From what I’ve heard about it, I think it’s going to drive up our costs more from where we’re at now. I own a small company but it’s three owners and three employees, we’re not talking real big. But I anticipate our premiums are going to jump up another 30-40 percent. But I could be wrong because I’m only going off what I read in the paper. I don’t know whether that’s going to improve care. I don’t know about Medicare, I’m not at that point yet in my life, so I haven’t looked at that in detail.
It’s an advertising agency. We’re small, locally based. The ironic thing is we work for a lot of Democrat candidates, we do media campaigns for Democrats. From my position, I see a lot of the guys that we work for in the Pennsylvania state legislature distance themselves from Obama in our area. I think Obamacare is one of the big reasons, and coal, his energy policy. People are really mad around here. There are a lot of signs that say “Support coal, fire Obama.” There are a lot of people who distance themselves.
I’m no expert but it seems to me that owners of power plants have done everything they could to wash the coal, to keep whatever metals and particles from getting into the atmosphere. You read articles from time to time about investments these power plants make to try to reduce that. I think you can burn coal and keep the atmosphere clean. I’m not an expert but that’s my opinion. I have friends in the coal business who say, “China will buy any coal we’re selling. If the U.S. won't use it we'll ship it to China.” They don’t seem to be worried about global warming. I think power plants can run clean. I think they’ve attempted to make the investments.
That’s probably a true statement. Again, I’m not an expert. But dirty coal, high sulfur content I believe what they claim that is, sometimes that’s the only stuff we have available. I don’t know. I really shouldn’t answer a question I’m not familiar with. Can the government really make that coal more expensive? Isn’t it just supply and demand? They can say, “You can’t burn it because you don’t have the controls and it’s going to take millions and millions to get that equipment.” And then they make the decision, we’ll do it or we’ll shut it down, and they’re tending to shut it down.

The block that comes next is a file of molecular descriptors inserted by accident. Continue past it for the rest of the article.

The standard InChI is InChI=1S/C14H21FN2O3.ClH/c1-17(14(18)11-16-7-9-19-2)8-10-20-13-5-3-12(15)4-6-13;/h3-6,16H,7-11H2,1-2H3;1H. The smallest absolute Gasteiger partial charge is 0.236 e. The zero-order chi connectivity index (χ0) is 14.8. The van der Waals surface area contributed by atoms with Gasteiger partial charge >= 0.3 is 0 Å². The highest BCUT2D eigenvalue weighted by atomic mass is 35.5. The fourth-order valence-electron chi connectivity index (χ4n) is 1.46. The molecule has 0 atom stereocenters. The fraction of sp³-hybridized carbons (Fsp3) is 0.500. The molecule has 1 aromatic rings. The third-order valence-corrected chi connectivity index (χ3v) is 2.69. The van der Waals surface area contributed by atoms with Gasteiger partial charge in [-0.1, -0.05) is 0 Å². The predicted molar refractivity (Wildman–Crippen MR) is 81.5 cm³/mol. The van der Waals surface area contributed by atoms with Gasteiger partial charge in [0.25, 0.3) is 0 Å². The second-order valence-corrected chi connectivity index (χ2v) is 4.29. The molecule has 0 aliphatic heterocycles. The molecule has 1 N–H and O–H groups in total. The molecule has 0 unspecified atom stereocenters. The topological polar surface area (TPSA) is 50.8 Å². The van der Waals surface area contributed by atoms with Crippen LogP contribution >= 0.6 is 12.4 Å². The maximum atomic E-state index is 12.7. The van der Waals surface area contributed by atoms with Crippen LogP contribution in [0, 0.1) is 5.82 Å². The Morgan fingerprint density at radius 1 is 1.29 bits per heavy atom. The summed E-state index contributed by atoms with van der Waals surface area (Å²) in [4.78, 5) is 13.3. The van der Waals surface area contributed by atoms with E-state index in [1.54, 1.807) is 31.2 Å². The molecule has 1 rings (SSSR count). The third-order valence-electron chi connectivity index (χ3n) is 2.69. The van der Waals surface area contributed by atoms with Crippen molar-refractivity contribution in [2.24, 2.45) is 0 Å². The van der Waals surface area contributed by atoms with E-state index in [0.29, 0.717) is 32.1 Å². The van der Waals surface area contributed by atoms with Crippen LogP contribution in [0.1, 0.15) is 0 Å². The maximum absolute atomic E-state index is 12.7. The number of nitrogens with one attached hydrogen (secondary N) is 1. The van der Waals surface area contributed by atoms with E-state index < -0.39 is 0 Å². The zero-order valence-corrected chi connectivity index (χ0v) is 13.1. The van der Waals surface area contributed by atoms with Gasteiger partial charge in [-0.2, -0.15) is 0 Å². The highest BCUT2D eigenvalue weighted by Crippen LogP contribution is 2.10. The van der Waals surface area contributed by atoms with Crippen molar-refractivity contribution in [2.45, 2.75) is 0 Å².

I like Obama. A lot of people like him. He’s not a bad guy. He’s a very nice guy and I really respect him for the way he’s dealing with terrorism. He’s more no-nonsense on terrorism than I ever thought he’d be. But on coal, you’re squeezing your constituency. You’re putting them in a bad position.
The whole country runs on energy. It turns the turbine of the economy, whether it comes from coal or oil or natural gas or solar power or whatever. If you’re cutting off one form or making it more difficult, you’re driving up everyone’s costs.
I can only imagine trying to live with solar energy here in Pennsylvania. For the hell of it I asked a guy who worked for West End Power, he's a geologist. I asked, "What would it take to do solar investment?" He said, "John, the only thing you’d do is heat your water, and that’d cost $4,000, but you’re not going to get enough to power your house." When you look at it from that perspective, it’d be nice to get hot water from solar power, but I have a $59 a month natural gas plan which gets my water, my heat and my power, so why am I going to go into solar? It doesn't make economic sense."